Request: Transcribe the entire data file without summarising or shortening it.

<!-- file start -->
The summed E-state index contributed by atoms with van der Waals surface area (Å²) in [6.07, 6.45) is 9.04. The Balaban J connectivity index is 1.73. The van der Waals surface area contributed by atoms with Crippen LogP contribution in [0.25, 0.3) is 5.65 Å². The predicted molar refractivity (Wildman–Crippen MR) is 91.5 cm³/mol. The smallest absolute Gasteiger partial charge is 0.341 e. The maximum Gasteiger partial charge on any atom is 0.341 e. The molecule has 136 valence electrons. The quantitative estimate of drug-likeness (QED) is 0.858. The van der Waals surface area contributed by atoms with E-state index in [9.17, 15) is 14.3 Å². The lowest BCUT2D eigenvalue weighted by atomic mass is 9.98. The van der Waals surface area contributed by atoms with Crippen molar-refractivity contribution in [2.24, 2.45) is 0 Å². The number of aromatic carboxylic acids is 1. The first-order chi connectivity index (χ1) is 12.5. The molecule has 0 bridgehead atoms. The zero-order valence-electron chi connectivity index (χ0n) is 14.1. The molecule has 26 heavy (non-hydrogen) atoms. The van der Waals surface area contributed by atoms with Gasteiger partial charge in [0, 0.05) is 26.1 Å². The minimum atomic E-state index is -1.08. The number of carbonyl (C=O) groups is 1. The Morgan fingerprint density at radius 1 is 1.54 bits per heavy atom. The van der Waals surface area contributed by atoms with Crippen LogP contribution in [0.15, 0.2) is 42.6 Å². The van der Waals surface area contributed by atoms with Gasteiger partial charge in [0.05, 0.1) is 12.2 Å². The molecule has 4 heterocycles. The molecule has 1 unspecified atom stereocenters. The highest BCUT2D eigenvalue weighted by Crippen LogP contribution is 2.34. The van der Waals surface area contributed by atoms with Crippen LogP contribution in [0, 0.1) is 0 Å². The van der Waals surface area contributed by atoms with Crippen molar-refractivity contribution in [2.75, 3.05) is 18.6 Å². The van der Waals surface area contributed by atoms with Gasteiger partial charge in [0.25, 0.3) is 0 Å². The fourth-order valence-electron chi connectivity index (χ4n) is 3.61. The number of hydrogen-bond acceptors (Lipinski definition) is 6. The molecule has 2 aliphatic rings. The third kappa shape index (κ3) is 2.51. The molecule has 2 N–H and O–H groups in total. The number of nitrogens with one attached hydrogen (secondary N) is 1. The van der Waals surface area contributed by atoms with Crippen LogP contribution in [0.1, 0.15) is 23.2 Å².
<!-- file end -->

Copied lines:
The summed E-state index contributed by atoms with van der Waals surface area (Å²) in [6.07, 6.45) is 9.04. The Balaban J connectivity index is 1.73. The van der Waals surface area contributed by atoms with Crippen LogP contribution in [0.25, 0.3) is 5.65 Å². The predicted molar refractivity (Wildman–Crippen MR) is 91.5 cm³/mol. The smallest absolute Gasteiger partial charge is 0.341 e. The maximum Gasteiger partial charge on any atom is 0.341 e. The molecule has 136 valence electrons. The quantitative estimate of drug-likeness (QED) is 0.858. The van der Waals surface area contributed by atoms with E-state index in [9.17, 15) is 14.3 Å². The lowest BCUT2D eigenvalue weighted by atomic mass is 9.98. The van der Waals surface area contributed by atoms with Crippen molar-refractivity contribution in [2.24, 2.45) is 0 Å². The number of aromatic carboxylic acids is 1. The first-order chi connectivity index (χ1) is 12.5. The molecule has 0 bridgehead atoms. The zero-order valence-electron chi connectivity index (χ0n) is 14.1. The molecule has 26 heavy (non-hydrogen) atoms. The van der Waals surface area contributed by atoms with Gasteiger partial charge in [0, 0.05) is 26.1 Å². The minimum atomic E-state index is -1.08. The number of carbonyl (C=O) groups is 1. The Morgan fingerprint density at radius 1 is 1.54 bits per heavy atom. The van der Waals surface area contributed by atoms with Crippen LogP contribution in [0.15, 0.2) is 42.6 Å². The van der Waals surface area contributed by atoms with Gasteiger partial charge in [0.05, 0.1) is 12.2 Å². The molecule has 4 heterocycles. The molecule has 1 unspecified atom stereocenters. The highest BCUT2D eigenvalue weighted by Crippen LogP contribution is 2.34. The van der Waals surface area contributed by atoms with Crippen LogP contribution in [0, 0.1) is 0 Å². The van der Waals surface area contributed by atoms with Crippen molar-refractivity contribution in [2.75, 3.05) is 18.6 Å². The van der Waals surface area contributed by atoms with Gasteiger partial charge in [0.25, 0.3) is 0 Å². The fourth-order valence-electron chi connectivity index (χ4n) is 3.61. The number of hydrogen-bond acceptors (Lipinski definition) is 6. The molecule has 2 aliphatic rings. The third kappa shape index (κ3) is 2.51. The molecule has 2 N–H and O–H groups in total. The number of nitrogens with one attached hydrogen (secondary N) is 1. The van der Waals surface area contributed by atoms with Crippen LogP contribution in [0.1, 0.15) is 23.2 Å².